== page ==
Anatomical Mirroring: Real-time User-specific Anatomy in Motion Using a Commodity Depth Camera
Armelle Bauer, Ali-Hamadi Dicko, François Faure, Olivier Palombi, Jocelyne Troccaz
This paper presents a mirror-like augmented reality (AR) system to display the internal anatomy of a user. Using a single Microsoft V2.0 Kinect, we animate in real-time a user-specific internal anatomy according to the user’s motion and we superimpose it onto the user’s color map, as shown in Fig.1.e. The user can visualize his anatomy moving as if he was able to look inside his own body in real-time.
A new calibration procedure to set up and attach a user-specific anatomy to the Kinect body tracking skeleton is introduced. At calibration time, the bone lengths are estimated using a set of poses. By using Kinect data as input, the practical limitation of skin correspondance in prior work is overcome. The generic 3D anatomical model is attached to the internal anatomy registration skeleton, and warped on the depth image using a novel elastic deformer, subject to a closest-point registration force and anatomical constraints. The noise in Kinect outputs precludes any realistic human display. Therefore, a novel filter to reconstruct plausible motions based on fixed length bones as well as realistic angular degrees of freedom (DOFs) and limits is introduced to enforce anatomical plausibility. Anatomical constraints applied to the Kinect body tracking skeleton joints are used to maximize the physical plausibility of the anatomy motion, while minimizing the distance to the raw data. At run-time, a simulation loop is used to attract the bones towards the raw data, and skinning shaders efficiently drag the resulting anatomy to the user’s tracked motion.
Our user-specific internal anatomy model is validated by comparing the skeleton with segmented MRI images. A user study is established to evaluate the believability of the animated anatomy.
Keywords:User-specific anatomy, Augmented Human, Real-Time, Motion Capture, Augmented Reality, Markerless Device. Motion In Games (MIG) 2016 - https://hal.inria.fr/hal-01366704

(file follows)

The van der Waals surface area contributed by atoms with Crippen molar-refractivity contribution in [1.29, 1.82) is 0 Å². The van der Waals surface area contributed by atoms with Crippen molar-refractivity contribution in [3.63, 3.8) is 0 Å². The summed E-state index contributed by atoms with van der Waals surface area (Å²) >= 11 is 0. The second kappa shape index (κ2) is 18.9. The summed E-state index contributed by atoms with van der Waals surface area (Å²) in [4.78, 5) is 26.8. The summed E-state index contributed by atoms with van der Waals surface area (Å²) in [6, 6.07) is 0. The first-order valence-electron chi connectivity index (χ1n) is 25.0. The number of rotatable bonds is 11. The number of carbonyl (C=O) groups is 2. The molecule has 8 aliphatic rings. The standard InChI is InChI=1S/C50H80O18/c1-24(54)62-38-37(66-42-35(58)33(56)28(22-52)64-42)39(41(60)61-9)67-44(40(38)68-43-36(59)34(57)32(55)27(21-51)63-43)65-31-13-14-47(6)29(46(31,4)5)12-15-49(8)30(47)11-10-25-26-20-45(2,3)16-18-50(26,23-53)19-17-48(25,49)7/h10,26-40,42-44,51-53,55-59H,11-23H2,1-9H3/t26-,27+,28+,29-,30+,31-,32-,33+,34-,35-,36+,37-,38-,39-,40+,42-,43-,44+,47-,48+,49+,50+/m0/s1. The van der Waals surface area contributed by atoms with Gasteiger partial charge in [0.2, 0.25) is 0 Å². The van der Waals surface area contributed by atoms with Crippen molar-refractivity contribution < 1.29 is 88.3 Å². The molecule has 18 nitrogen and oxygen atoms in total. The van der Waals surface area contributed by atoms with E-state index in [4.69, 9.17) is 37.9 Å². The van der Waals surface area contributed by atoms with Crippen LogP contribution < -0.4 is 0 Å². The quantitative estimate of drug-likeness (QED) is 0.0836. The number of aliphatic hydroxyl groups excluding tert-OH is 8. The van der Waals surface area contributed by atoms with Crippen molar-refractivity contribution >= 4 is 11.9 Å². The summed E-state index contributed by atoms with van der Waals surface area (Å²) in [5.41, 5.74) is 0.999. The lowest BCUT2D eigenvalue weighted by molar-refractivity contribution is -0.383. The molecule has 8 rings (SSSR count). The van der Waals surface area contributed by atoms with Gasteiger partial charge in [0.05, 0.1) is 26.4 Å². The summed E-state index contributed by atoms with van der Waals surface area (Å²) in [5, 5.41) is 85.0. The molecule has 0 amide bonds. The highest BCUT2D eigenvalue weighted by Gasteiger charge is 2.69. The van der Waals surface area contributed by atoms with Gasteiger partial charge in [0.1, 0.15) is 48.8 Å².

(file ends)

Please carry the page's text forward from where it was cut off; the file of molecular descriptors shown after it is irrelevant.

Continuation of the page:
Living Book of Anatomy Project : See your Insides in Motion!
Armelle Bauer, Ali-Hamadi Dicko, Olivier Palombi, François Faure, Jocelyne Troccaz
The complexity of human anatomy makes learning and understanding it a difficult task. We present the Living Book of Anatomy (LBA) project, an augmented reality system for teaching anatomy.
Using a Kinect, we superimpose our 3d highly-detailed anatomical model onto the user's color map and we animate it. By showing our work, we hope to have interesting feedback from Emerging Technologies attendees.
We propose a framework to investigate a new way to learn musculoskeletal anatomical kinetics using interactive motion capture and visualization. It can be used to facilitate the learning of anatomy by medicine and sports students, and for the general public to discover human anatomy in action. We illustrate our approach using the example of knee flexion and extension by visualizing the knee muscle activation prediction with agonist and antagonist co-contraction.
activation data for specified movements is first measured during a preliminary phase. The user is then tracked in real time, and its motion is analyzed to recognize the motion being performed. This is used to efficiently evaluate muscle activation by interpolating the activation data stored in tables. The visual feedback consists of a user-specific 3D avatar created by deforming a reference model and animated using the tracking. Muscle activation is visualized using colored lines of action or 3D meshes. This work was made possible by the collaboration of three complementary labs specialized in computer-aided medical intervention, computer graphics and biomechanics.
Keywords:Anatomy Learning, Biomechanical Simulation, Real-Time, Augmented Reality, Motion Capture and Reconstruction. Eurographics Workshop on Visual Computing for Biology and Medicine (VCBM) 2014 - https://hal.inria.fr/hal-01057027
My Corporis Fabrica : Making Anatomy Easy
Armelle Bauer, Federico Ulliana, Ali-Hamadi Dicko, Benjamin Gilles, Olivier Palombi, François Faure
We demonstrate MyCorporisFabrica, the first assistant tool for easily modeling and simulating anatomy. Based on a character skin provided by the user, a complete anatomical model is automatically created. The user can create a selection graphically or using an interactive knowledge base, then export it for visualization or simulation.